Jul 19, 2010

Microsoft Demonstrates Component Thinking




Loraine Lawson over at the IT Business Edge Integration blog discusses Microsoft’s entry into the MDM space in her most recent post.  She notes that:

“I was also intrigued to learn that the whole thing is API-based. Why does that matter? As Hayler explains, it allows ISVs to build apps on top of MDS. That's a good thing, since the description of MDS sounds pretty bare-bones at this point. The idea seems to be that ISVs will be able to build on better user interfaces and create support for things like version comparison, which, oddly, it does not provide out of the box.”

I was surprised at this bit of thinking.  It’s always nice when a vendor product provides ways of extending it’s functionality.  It’s occasionally useful for enterprise IT shops, and often useful for niche vendor’s or ISV’s looking for opportunities to extend a major vendor’s product(s).  But that’s some old school thinking.

Since the early days of COM (Microsoft’s Common Object Model), followed by COM+ and ActiveX, Microsoft has been exposing component level capabilities of their products.  Thus, not only could their products be used for their primary purpose, but they could be leveraged to provide modular capabilities to other applications.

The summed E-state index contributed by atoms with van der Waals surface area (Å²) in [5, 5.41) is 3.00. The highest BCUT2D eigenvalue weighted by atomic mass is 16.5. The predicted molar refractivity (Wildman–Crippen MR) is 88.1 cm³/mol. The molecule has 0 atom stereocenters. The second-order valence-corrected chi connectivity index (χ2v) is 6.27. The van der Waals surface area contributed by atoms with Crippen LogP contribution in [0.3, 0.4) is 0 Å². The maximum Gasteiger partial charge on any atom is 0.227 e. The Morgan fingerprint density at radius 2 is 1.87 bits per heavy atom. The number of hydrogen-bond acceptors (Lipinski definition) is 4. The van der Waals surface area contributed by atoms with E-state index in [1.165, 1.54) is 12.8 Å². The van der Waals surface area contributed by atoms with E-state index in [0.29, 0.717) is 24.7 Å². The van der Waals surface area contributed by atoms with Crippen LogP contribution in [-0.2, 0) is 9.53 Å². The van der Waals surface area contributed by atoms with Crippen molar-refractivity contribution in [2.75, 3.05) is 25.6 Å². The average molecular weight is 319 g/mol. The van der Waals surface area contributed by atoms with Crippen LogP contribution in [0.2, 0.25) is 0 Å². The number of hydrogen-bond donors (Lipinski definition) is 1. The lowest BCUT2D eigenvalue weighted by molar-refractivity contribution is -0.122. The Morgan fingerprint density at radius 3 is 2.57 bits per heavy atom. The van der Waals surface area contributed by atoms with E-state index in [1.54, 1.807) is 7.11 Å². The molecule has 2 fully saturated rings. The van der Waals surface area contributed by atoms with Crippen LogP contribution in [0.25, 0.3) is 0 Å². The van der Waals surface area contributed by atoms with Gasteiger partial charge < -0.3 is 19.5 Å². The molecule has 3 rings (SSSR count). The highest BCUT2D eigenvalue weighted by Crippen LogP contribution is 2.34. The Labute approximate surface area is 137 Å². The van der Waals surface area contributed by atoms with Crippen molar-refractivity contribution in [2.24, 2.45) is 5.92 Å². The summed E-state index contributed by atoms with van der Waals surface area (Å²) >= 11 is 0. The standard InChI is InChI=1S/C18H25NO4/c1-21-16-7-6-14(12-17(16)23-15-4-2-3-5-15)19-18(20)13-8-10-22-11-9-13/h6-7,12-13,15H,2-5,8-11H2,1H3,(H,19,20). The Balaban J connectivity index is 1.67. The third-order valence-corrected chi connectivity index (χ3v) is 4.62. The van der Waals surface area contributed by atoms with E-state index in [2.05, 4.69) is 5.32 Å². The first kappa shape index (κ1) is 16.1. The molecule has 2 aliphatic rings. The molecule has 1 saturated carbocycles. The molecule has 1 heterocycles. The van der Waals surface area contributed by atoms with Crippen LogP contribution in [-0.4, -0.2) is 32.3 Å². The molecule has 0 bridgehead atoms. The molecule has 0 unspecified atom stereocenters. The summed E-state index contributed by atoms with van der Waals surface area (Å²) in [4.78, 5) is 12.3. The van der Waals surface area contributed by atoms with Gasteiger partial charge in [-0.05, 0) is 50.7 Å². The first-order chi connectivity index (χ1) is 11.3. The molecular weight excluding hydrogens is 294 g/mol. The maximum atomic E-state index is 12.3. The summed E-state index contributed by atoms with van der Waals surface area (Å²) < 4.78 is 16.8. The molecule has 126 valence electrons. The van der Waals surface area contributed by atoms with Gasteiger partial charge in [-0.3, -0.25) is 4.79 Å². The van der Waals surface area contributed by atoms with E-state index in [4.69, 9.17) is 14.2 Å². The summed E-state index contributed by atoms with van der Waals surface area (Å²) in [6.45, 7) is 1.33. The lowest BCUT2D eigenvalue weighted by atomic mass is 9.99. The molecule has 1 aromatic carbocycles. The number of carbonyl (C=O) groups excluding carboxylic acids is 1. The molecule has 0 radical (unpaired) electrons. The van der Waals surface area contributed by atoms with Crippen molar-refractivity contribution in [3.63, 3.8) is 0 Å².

Take a look here…  This is a presentation slide showing the object palette of the BPM tool from Acentn, Agilepoint:

image

It’s a little hard to see (click for larger image), but notice the Microsoft exposed functionality – Exchange server can be used to create meetings, appointments, and read them later (calendar engine), Excel can be used to read data, write data, and perform calculations (calculation engine), Active Directory can be directly accessed to manage a user base (user management engine), and Sharepoint + Infopath can be access to generate a variety of automated portal functions.  Even Word can be used as a print engine.

So when Microsoft says their MDM tool is exposing it’s functionality via an API layer (SOA based I hope), my thought is how I’ll be able to orchestrate that functionality into business solutions I’m architecting, and how well they’ll fit various BPM processes being created.

Extending the application is nice, decomposing the application into function modules (with an easy to access open standards SOAP API) is Service Oriented Architecture.  In this area Microsoft’s thinking is way ahead of the competition.

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